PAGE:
The demand for smart products for the home is growing, and it was only a matter of time before the purveyors of smart tech turned their attention to a booming market: babies. Enter Hatch Baby, a smart nursery company launched by Amazon’s Alexa Fund.
The company was up and running in 2014, by 2016 made its way to Shark Tank, and its offerings are now among the top 100 baby products (of more than 200,000) on the Amazon marketplace. Hatch Baby sells a smart changing pad that can track your baby’s weight; for older kids, there’s a smart nightlight/sound machine. These devices are connected to an app that lets parents control them and track their kids’ interaction with them.
Amazon and Google are known for collecting and storing way too much data on their customers, and now that’s starting literally from birth.
If the product testimonials are to be believed, these kid-tracking gadgets are not only life-changing, but necessary. Amazon promises “peace of mind.” Make no mistake: companies such as Google and Amazon are not in the business of helping parents raise their children. They’re in the business of securing market share, killing the competition, and dominating all our time and money.
Surveillance and censorship
If you’ve seen Black Mirror, you probably recall the “Arkangel” episode in which a woman opts to have a chip implanted into her daughter that allows the mom to track all her movements, to see everything in her daughter’s line of sight, and to pixelate all images that could be disturbing to her child. While the chip technology is at first useful for ensuring the daughter’s safety, as she gets older, the daughter rebels against the constant tracking and surveillance. The mom is addicted to spying on her daughter, and the daughter despises her for it.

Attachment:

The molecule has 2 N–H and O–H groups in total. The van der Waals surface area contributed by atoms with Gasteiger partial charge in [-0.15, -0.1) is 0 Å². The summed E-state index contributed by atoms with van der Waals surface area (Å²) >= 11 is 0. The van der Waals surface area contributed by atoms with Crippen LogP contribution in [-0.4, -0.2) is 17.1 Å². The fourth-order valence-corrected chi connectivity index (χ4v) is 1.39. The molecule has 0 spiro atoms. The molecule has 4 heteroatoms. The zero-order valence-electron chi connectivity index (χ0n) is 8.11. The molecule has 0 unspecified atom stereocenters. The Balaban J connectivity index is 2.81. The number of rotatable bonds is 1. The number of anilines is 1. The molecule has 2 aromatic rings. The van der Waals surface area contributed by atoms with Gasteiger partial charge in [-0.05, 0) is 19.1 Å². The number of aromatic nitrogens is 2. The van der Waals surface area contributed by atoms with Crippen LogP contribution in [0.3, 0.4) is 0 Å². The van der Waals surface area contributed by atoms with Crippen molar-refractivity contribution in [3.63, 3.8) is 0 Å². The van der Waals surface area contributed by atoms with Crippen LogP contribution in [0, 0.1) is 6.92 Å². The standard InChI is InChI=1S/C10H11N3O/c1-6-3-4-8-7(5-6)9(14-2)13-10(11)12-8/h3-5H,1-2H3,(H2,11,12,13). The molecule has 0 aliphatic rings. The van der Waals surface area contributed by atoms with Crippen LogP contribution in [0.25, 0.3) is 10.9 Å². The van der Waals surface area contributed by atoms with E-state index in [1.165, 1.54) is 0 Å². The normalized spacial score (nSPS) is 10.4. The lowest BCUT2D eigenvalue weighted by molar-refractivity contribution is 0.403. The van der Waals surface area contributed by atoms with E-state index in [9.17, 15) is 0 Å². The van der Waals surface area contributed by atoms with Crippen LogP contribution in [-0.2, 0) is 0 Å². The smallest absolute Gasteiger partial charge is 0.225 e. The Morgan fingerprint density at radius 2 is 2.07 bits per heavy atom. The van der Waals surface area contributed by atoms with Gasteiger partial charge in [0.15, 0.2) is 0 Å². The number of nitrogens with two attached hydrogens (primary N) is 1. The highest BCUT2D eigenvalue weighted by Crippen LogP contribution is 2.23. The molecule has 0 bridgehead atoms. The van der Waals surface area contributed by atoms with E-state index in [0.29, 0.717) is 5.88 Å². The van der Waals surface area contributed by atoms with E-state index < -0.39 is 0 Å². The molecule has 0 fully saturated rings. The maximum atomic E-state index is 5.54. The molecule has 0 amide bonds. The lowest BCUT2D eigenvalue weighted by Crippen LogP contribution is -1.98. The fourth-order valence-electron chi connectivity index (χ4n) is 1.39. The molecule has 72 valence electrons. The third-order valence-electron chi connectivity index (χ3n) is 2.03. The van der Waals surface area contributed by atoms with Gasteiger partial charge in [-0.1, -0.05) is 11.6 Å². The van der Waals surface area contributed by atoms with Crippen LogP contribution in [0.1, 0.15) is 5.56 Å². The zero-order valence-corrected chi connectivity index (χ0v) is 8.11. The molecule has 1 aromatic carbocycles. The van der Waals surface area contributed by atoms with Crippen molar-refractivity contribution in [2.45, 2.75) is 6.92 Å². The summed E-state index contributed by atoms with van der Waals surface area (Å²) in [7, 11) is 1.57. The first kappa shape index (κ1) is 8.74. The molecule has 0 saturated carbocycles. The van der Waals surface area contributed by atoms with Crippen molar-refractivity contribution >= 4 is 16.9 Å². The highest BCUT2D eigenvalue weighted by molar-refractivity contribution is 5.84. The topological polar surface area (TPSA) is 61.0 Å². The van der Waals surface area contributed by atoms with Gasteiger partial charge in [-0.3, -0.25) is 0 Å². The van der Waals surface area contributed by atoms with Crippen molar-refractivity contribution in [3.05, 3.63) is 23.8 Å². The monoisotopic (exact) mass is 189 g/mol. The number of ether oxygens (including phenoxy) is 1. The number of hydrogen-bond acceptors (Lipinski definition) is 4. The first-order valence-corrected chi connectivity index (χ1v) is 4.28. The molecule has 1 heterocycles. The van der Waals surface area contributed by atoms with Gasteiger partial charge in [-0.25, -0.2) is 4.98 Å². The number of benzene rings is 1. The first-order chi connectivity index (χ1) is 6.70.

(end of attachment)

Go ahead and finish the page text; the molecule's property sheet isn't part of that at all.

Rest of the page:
It’s easy for us to predict the disastrous implications when we’re watching this fictionalized narrative, so why can’t we foresee the ill effects of real-life tracking tech such as Hatch Baby?
Resilience versus convenience
As our lives become more convenient and efficient, we become less resilient. With Amazon and Google devouring every aspect of our lives and selling us almost everything we buy, the small- and medium-sized businesses that are the backbone of the Canadian economy suffer. We’re setting ourselves up for economic failure.
Amazon has been caught, according to a Bloomberg report, strong-arming other home smart-tech companies into letting their devices communicate with Alexa. Alexa collects data from smart light-switches about when a light has been turned on or off, so Amazon knows when the customer is home; smart TVs report what channels customers watch; smart locks let Amazon know whether the front door is bolted.
They see you when you’re sleeping
This means Google and Amazon know when you’re asleep, when you’re awake, when you’re home, what shows you’re watching and when, the current temperature in your living room, when you’re eating, what you’re buying – everything. They demand this data without our informed consent, then appease us with the lie that it’s all for our convenience.
Who is it all for?
Where Hatch Baby is concerned, parents need to put themselves in their children’s shoes and ask whether their kids’ lives being tracked is really to their benefit. We need to think about whether we need it – we've gotten by without this kind of “smart” tech till now, and we can continue to do so.